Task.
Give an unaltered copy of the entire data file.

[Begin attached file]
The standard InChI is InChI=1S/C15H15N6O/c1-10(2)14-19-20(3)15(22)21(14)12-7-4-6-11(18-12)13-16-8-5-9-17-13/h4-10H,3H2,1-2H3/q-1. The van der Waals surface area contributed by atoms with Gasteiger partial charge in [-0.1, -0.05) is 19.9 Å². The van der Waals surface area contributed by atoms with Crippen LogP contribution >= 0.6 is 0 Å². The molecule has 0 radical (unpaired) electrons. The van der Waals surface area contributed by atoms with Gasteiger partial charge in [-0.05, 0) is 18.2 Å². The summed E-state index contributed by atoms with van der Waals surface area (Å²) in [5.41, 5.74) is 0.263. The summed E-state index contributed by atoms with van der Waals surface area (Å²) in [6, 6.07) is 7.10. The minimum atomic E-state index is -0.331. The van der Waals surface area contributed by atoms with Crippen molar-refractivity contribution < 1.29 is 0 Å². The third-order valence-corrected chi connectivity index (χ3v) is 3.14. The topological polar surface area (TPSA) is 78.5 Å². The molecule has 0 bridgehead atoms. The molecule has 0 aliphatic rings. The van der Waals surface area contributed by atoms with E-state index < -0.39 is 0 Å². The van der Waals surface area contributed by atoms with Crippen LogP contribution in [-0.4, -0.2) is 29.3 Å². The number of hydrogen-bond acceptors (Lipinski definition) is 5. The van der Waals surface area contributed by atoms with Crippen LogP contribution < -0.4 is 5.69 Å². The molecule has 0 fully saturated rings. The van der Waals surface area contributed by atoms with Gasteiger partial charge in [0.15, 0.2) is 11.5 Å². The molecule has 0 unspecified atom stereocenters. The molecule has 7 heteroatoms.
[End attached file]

The standard InChI is InChI=1S/C15H15N6O/c1-10(2)14-19-20(3)15(22)21(14)12-7-4-6-11(18-12)13-16-8-5-9-17-13/h4-10H,3H2,1-2H3/q-1. The van der Waals surface area contributed by atoms with Gasteiger partial charge in [-0.1, -0.05) is 19.9 Å². The van der Waals surface area contributed by atoms with Crippen LogP contribution >= 0.6 is 0 Å². The molecule has 0 radical (unpaired) electrons. The van der Waals surface area contributed by atoms with Gasteiger partial charge in [-0.05, 0) is 18.2 Å². The summed E-state index contributed by atoms with van der Waals surface area (Å²) in [5.41, 5.74) is 0.263. The summed E-state index contributed by atoms with van der Waals surface area (Å²) in [6, 6.07) is 7.10. The minimum atomic E-state index is -0.331. The van der Waals surface area contributed by atoms with Crippen molar-refractivity contribution < 1.29 is 0 Å². The third-order valence-corrected chi connectivity index (χ3v) is 3.14. The topological polar surface area (TPSA) is 78.5 Å². The molecule has 0 bridgehead atoms. The molecule has 0 aliphatic rings. The van der Waals surface area contributed by atoms with E-state index < -0.39 is 0 Å². The van der Waals surface area contributed by atoms with Crippen LogP contribution in [-0.4, -0.2) is 29.3 Å². The number of hydrogen-bond acceptors (Lipinski definition) is 5. The van der Waals surface area contributed by atoms with Crippen LogP contribution < -0.4 is 5.69 Å². The molecule has 0 fully saturated rings. The van der Waals surface area contributed by atoms with Gasteiger partial charge in [0.15, 0.2) is 11.5 Å². The molecule has 0 unspecified atom stereocenters. The molecule has 7 heteroatoms.